by J. Doug Gill
Now and again a recording artist will hit with an album title that proves self-prophetic or is a dead-on description of the performer’s artistry. With the October 2011 release of Guitar Man, George Benson––after more than five decades of recording––has joined that prognostic group of artists with an album that highlights the jazz legend’s unparalleled guitar work in a stronger format than many of his previous recordings.
“Maybe it was because of the old school approach,” Benson said, referring to Guitar Man’s title and its tracks. “It took years to develop what’s now known as the ‘George Benson sound,’ and I think this record really represents those lifelong artistic values.”
Those values permeate the 12 cuts that comprise Guitar Man, beginning with the solid jazz roots on which Benson has built his reputation along with the pop, soul and R&B underpinnings that have solidified that standing.
“I want people who listen to a George Benson recording to expect the unexpected,” Benson said. “Maybe that’s why this record has been so well received––even by the critics.”
For those anticipating that signature Benson sound the album delivers immediately with a solo acoustic rendition of the standard “Tenderly,” where the guitar legend dispenses the type of tasteful, emotive licks on which he has always dazzled.
“I think this record was based on my need to get back to the basics,” said Benson, during a phone interview from his home in Paradise Valley, Arizona. “We all need to go back there at some point––it keeps us from losing the very things that put us where we are.”
In this instance Benson’s basics include his unabashed love affair with the music of The Beatles; a band who has been at the forefront of many of his cover songs––including an entire reworking of the Abbey Road album from way back in 1969.
“Being a fan of The Beatles didn’t go over too well back in the old days,” Benson said with a laugh. “Especially with the serious cats who were all about being instrumentalists. You just didn’t go there, if you know what I mean.”
It should come as no surprise, then, that Guitar Man’s second track is “I Want to Hold Your Hand, ” the Lennon/McCartney teen-screamer that captured the high-energy feel of Liverpool’s favorite sons.
What is astonishing, however, is Benson’s treatment of the Fab Four classic––a rendition that is so lush and lilting that it takes more than a cursory listen to identify the melody.
“I’ve had that one on the plate for years,” Benson said, recalling the first time he experimented with the melody. “People were bugging me to finish the song but I didn’t know what to do with it until I started hearing all these classical guitar sounds from all over the world. When I added that classical sound to the arrangement I knew it was ready.”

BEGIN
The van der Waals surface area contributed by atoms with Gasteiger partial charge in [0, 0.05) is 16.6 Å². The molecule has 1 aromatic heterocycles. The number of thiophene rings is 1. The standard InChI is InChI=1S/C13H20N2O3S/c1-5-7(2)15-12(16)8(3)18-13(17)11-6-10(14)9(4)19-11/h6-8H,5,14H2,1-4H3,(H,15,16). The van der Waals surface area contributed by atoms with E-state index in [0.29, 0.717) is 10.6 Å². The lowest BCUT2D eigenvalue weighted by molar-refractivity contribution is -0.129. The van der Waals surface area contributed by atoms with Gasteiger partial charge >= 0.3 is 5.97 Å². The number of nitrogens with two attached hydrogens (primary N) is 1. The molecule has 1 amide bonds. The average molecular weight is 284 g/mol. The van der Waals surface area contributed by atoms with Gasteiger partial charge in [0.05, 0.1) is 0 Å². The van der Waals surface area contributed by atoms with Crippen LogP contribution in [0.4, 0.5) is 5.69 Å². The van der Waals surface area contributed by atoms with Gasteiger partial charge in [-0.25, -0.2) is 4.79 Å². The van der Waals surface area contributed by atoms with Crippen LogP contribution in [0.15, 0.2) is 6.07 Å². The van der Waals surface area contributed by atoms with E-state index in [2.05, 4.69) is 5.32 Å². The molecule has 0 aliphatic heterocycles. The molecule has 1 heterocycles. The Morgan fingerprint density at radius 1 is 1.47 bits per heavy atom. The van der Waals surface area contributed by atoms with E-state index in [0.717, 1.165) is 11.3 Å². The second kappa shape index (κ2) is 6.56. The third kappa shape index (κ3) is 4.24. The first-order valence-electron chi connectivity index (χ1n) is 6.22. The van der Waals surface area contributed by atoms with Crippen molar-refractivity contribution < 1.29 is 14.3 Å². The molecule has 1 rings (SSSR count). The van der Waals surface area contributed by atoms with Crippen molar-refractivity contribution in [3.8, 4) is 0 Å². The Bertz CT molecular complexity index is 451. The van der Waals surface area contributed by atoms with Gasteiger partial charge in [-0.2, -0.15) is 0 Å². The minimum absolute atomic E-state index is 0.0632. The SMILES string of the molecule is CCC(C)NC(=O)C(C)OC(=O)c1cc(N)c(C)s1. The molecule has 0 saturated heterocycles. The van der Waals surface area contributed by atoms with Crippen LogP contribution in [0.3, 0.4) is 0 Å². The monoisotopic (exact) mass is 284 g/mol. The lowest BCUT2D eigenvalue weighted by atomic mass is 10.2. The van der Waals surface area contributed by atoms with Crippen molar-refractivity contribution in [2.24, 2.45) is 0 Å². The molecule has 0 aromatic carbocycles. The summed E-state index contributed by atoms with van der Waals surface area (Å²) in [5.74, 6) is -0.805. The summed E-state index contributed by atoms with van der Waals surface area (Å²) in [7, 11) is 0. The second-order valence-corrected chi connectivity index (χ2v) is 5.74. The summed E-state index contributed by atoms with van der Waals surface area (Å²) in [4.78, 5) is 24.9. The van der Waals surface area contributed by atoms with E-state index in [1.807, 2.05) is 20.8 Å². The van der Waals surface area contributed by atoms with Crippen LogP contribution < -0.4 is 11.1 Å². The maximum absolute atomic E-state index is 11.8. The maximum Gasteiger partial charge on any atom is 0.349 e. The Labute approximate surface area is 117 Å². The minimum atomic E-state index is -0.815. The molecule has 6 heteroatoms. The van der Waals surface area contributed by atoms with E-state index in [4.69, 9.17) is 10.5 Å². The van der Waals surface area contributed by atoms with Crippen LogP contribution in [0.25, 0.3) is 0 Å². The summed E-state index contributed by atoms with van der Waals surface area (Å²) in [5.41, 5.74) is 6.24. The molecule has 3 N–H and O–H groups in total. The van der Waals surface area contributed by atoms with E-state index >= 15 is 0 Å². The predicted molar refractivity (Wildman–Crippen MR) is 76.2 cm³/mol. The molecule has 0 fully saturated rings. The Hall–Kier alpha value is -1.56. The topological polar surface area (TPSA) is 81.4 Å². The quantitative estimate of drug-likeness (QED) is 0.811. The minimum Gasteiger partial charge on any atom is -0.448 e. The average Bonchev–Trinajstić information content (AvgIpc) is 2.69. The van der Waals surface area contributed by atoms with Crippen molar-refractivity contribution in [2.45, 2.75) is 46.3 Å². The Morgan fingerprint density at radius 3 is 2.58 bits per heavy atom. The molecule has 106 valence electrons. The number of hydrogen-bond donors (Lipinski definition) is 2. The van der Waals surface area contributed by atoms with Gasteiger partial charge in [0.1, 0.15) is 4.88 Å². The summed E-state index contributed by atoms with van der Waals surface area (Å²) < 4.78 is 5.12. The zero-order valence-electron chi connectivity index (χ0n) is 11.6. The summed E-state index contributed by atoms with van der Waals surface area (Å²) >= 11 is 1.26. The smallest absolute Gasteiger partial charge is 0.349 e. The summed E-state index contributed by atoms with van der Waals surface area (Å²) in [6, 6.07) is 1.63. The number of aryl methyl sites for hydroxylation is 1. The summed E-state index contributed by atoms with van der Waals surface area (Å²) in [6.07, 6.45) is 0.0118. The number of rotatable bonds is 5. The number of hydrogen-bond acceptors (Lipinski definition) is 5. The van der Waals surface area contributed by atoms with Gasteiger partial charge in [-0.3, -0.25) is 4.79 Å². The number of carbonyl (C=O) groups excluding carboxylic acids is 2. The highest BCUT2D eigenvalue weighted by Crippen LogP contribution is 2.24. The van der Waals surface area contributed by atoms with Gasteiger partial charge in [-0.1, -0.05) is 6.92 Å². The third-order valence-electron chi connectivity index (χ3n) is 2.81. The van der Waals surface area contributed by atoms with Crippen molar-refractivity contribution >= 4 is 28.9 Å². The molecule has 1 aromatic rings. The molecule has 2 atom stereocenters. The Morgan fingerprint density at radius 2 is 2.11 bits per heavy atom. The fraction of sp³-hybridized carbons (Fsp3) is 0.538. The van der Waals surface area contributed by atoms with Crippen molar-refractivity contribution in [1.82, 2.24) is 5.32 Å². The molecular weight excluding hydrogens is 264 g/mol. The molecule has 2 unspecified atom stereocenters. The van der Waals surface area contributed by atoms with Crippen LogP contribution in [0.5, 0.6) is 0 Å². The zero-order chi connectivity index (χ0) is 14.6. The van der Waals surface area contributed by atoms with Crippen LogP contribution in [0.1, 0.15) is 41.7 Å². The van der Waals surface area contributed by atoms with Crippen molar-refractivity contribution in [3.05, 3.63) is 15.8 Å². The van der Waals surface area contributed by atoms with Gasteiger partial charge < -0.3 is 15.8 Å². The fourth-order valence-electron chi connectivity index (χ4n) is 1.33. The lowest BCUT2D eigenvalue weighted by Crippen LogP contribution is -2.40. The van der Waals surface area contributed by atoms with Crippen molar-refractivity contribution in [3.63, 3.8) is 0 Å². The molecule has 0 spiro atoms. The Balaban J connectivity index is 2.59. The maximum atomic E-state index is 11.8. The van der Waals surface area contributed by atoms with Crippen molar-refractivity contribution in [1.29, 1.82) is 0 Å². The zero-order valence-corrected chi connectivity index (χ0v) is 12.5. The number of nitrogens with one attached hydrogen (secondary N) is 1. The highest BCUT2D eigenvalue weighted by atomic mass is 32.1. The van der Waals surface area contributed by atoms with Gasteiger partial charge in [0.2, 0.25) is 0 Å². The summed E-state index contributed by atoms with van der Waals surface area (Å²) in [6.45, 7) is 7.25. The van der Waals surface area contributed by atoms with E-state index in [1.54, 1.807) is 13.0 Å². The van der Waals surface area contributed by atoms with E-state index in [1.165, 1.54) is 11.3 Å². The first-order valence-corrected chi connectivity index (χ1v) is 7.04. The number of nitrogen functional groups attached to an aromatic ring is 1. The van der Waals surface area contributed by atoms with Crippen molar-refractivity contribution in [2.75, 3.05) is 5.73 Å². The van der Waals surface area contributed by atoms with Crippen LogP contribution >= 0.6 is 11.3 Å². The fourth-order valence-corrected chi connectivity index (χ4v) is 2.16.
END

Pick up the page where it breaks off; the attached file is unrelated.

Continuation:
And it’s not just The Beatles cover that unfolds in smooth and luxurious fashion, but there’s also a faithful rendering of “Danny Boy,” a sweet spin through John Coltrane’s “Naima” and a near exact interpretation of Stevie Wonder’s “My Cherie Amour.”
“I took part in a tribute to Stevie a few years ago,” Benson recalled. “He came backstage and told me that I should really consider recording that song. I told him I would, so I’m basically just keeping my promise.”
“My Cherie Amour” also offers a glimpse into the other powerful element of his musical muscle: the 68-year-old performer still brings his powerful voice to bear at every opportunity.
“Well, I’ve always seen myself as an entertainer and not just a guitar player,” Benson said, as soft guitar chords were being strummed in the background. “But people need to categorize things so they know where to put them––it’s all music to me. I just want it to sound natural.”
Guitar Man certainly boasts an instinctive sound, unencumbered by layers of electronics and synthesizers so prevalent in today’s music.
“That came, I think, from that old-school approach, too,” Benson mused. “We did a minimal amount of rehearsal for the sessions and did minimal takes once we got in the studio.”
Still, this latest recording wouldn’t be called Guitar Man if it lacked the sort of crisp, six-string musicianship that launched the vocation of one of the most talented guitarists to ever pick up the instrument.
It is, after all, that prowess that launched Benson’s association with Ibanez Guitars––an affiliation that has been going strong since the ’70s. The George Benson GB-10 model––introduced in 1978––was the first artist model in the company's history, and to this day it remains the longest-running brand in the company’s catalog.
“Awww, those cats are something,” Benson said fondly. “They not only came up with a new guitar that I wanted, but also one that all guitar players––especially the jazz cats––are going to want.”
Benson admitted it took nearly a year-and-a-half to perfect the new Ibanez model that bears his name, but he was also quick to point out that the wait was more than worth it.